Four Phoenix libraries, including the Burton Barr Central Library in downtown Phoenix, provided free assistance last week to local residents in need of filing tax returns at the last minute, according to a library official.
For the first time, customers could electronically file their taxes on a computer or meet with an IRS-certified volunteer to prepare their returns from 6 p.m. to midnight, said Rita Marko, a management assistant for the public library.
Four libraries, including the Palo Verde, Yucca and Juniper branches, worked with the City of Phoenix Human Services Department to provide the assistance.
To e-file a return a person had to have a net income of $57,000, Marko said. To receive help from a volunteer, there was a $50,000 limit.
“We recognize that some of our customers might need a little help,” Marko said.
The library provided drinks and snacks for last-minute filers, and children had activities to occupy themselves until 9 p.m., according to the library’s website.
Heather Zilles, who volunteered to help people at the Burton Barr branch, took a course through the United Way to receive her certification.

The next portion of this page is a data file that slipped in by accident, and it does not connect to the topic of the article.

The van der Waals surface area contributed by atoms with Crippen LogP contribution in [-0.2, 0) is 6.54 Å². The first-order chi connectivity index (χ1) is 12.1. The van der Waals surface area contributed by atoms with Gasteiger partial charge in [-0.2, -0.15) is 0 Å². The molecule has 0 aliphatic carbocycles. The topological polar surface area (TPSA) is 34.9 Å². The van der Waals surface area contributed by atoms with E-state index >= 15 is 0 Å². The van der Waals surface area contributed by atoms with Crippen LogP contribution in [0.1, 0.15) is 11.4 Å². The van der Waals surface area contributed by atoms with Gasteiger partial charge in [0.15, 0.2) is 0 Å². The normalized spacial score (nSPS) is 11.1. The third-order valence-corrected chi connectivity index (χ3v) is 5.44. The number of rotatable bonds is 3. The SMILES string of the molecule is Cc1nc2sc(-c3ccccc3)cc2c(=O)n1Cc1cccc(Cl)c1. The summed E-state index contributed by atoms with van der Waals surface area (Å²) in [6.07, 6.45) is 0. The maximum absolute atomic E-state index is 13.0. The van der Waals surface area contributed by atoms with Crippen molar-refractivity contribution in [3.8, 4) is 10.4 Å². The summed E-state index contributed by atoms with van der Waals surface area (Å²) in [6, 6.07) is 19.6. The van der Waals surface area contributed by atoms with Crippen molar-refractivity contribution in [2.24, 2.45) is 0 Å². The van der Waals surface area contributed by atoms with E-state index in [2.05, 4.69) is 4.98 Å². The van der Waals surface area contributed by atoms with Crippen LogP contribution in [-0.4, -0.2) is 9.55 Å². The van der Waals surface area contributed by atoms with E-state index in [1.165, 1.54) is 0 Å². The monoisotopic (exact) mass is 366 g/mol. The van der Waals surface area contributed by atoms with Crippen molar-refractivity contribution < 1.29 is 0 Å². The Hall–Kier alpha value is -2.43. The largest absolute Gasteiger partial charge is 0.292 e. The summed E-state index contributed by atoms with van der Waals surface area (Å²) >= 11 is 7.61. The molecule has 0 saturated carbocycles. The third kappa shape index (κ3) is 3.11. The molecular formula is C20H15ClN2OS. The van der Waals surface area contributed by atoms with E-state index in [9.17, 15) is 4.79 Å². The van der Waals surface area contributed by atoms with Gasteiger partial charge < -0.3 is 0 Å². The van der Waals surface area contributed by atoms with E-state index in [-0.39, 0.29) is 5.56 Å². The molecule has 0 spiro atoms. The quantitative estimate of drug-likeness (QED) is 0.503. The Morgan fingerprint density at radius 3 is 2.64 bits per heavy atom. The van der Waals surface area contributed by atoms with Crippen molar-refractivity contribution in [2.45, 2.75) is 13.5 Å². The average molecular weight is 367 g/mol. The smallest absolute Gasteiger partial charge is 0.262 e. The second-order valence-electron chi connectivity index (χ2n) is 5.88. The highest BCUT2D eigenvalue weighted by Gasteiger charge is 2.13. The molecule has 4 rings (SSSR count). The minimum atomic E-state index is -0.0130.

“I’ve always done my family’s taxes,” she said, “and I’ve enjoyed doing my taxes. I thought this would be a natural extension of my interests.”
Zilles said she was a little shocked to see 30 people already in line when she arrived at the library at 5:45 p.m.
About two hours into the night, everything was going smoothly, she said, aside from some minor printing issues.
Luis Barrera came to the Burton Barr library for help in filing his taxes after finding a leaflet with Uncle Sam at the Ocotillo library. He had been completing his return at H&R Block since 1990, he said, but he went to a branch Sunday and could not pay their $80 charge.
Barrera said he has been living on social security and disability insurance since 2010 after having a heart attack.
“I would come back,” Barrera said about the library’s program. “I’m limited on money.”
Arlo Nuvayouma said he found the assistance very helpful. Nuvayouma, 20, has been working in sanitation for almost a year and was filing a tax return for only the second time.
He used Turbo Tax last year on his own, he said, but he made a mistake that cost him a refund. This year, he said he expects a $943 refund.
“It was two hours for the whole thing, but only 20 to 30 minutes to fill out my return,” he said, adding that he spent more time waiting in line than filing his return.
Preliminary reports show that 100 people used the computers to file their taxes electronically and another 75 filed their taxes with the assistance of volunteers at the four branches, Marko said in an email.